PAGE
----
Sarah became a victim of identity theft in 2015. She shares her story with us below:
I would consider myself a careful person. I never give out my personal information, nor throw out my mail without shredding it first, and I always keep all of my important documents safely stored away in my home. I won’t even answer a phone call if I don’t recognize the number! Yet despite all of this, I found myself a victim of identity theft in 2015. Somebody was able to take out a sizeable loan in my name and the first I heard of it was when the company began chasing me for the loan repayments.
At the time that I became a victim, I was sharing a home with one of my daughters who was in her early twenties. I also have two others daughters, who share a home in another state. They were all really supportive of the problem when we found out that I had been targeted, but none of us could figure out how I had become a victim.
I turned my life upside down, examining who I’d given my details to, everything I had thrown out in the trash, and even the people I spent time with on a daily basis. Everybody was a suspect. It wasn’t until several months later, when I received a call from the creditor, that the awful truth came out.
Posing as me, the daughter I shared a home with had made a loan application in my name. Working in secret with my other two daughters, after the credit checks had passed, and the loan been paid out, they switched the registered address to my other daughters’ home, so that I would receive none of the paperwork. They were able to bypass all of the security questions and checks because they knew my most intimate personal details.
Eventually, the situation came to light when a fraud investigator traced a telephone number belonging to me and called my home. My daughter answered the phone, but miraculously, she handed the call over to me when the speaker asked for me by name, otherwise I may never have known!
Sarah is proof that you should always protect your personal information, even from those closest to you. We asked her to share what lessons she’d learned from the experience and she had this to say:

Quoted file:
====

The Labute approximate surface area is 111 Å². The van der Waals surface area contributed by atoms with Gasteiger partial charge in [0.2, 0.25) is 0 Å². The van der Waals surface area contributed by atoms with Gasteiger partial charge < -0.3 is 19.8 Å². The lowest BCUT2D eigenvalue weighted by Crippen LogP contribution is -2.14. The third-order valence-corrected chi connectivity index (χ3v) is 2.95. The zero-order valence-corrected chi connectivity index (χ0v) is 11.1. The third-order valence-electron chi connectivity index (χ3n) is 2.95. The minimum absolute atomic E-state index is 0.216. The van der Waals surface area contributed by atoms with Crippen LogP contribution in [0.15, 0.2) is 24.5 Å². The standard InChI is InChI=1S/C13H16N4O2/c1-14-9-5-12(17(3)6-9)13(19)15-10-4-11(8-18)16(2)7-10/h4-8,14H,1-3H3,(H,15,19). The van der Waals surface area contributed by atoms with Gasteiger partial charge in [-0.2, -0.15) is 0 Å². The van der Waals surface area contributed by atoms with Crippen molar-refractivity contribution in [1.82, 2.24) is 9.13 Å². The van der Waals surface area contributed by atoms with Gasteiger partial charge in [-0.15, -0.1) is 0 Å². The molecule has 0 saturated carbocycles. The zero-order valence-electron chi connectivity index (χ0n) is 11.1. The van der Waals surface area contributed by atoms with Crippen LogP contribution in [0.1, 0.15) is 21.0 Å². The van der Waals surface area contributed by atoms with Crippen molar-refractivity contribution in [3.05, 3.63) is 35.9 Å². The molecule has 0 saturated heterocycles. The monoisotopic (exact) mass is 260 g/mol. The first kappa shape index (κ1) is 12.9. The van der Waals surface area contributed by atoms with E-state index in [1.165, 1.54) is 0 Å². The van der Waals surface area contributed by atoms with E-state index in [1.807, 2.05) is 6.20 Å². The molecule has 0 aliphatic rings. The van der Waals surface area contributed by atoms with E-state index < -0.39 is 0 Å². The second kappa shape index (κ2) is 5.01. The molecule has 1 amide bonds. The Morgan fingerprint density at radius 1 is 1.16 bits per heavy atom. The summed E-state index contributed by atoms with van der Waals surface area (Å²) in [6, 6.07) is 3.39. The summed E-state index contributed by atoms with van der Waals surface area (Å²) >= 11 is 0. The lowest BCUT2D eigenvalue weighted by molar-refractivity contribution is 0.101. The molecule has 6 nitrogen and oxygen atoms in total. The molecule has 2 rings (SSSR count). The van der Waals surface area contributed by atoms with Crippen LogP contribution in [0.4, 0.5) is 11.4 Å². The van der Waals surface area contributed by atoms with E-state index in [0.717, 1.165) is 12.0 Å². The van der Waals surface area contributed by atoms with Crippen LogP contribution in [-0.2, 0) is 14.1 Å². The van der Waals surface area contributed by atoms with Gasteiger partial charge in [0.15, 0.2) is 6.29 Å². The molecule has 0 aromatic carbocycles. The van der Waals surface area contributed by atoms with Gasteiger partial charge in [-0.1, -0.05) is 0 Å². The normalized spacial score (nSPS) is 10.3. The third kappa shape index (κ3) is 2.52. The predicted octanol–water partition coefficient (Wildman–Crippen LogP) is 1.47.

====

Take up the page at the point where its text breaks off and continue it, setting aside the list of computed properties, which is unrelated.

Monitor your Credit File
“Nobody knows your finances better than you do, so it’s essential to keep an eye on your credit file for any inconsistencies. If you spot a new account that you don’t recognise, or you notice an influx in credit searches against you, then you should immediately get in touch with the relevant company to ensure that somebody hasn’t taken out credit in your name, or is trying to do so.”
Watch your Accounts
“With telephone and online banking so readily available, it’s easier than ever to watch your accounts and budget carefully. This way, you can also see if there is any unusual activity.
If you’re suddenly in receipt of a substantial payment that has seemingly come out of nowhere, then your account may have been hijacked, where a criminal accesses your account and then siphons out the money before you have chance to notice. Because the money has been paid into your account, it becomes much harder to prove that fraud has been committed against you.”
Keep your Personal Information Secure
“I never would’ve expected to become a victim to a member of my family, but I still think it’s essential to keep your identification documents – your passport, birth certificate and so on – locked away in a safe place, where only you can find them. This reduces the chance of you becoming a victim, as it makes it much more difficult for somebody to impersonate you.
If you do have to share your identification with any person or company, for example when attending a job interview or making an application for a new credit line, you should always use copies rather than originals if you are allowed to do so, and destroy any additional copies if they are no longer required.”
Make Yourself Visible
“One of the key reasons that the company involved was able to track me down is because they were able to trace a working phone number for me, using tracing software that is available to fraud prevention teams. The data sources that this software uses are often populated using contact information that you provide on official forms, such as tenancy agreements, registration to vote and government documentation. It’s equally important to update all of your existing creditors any time you move home.”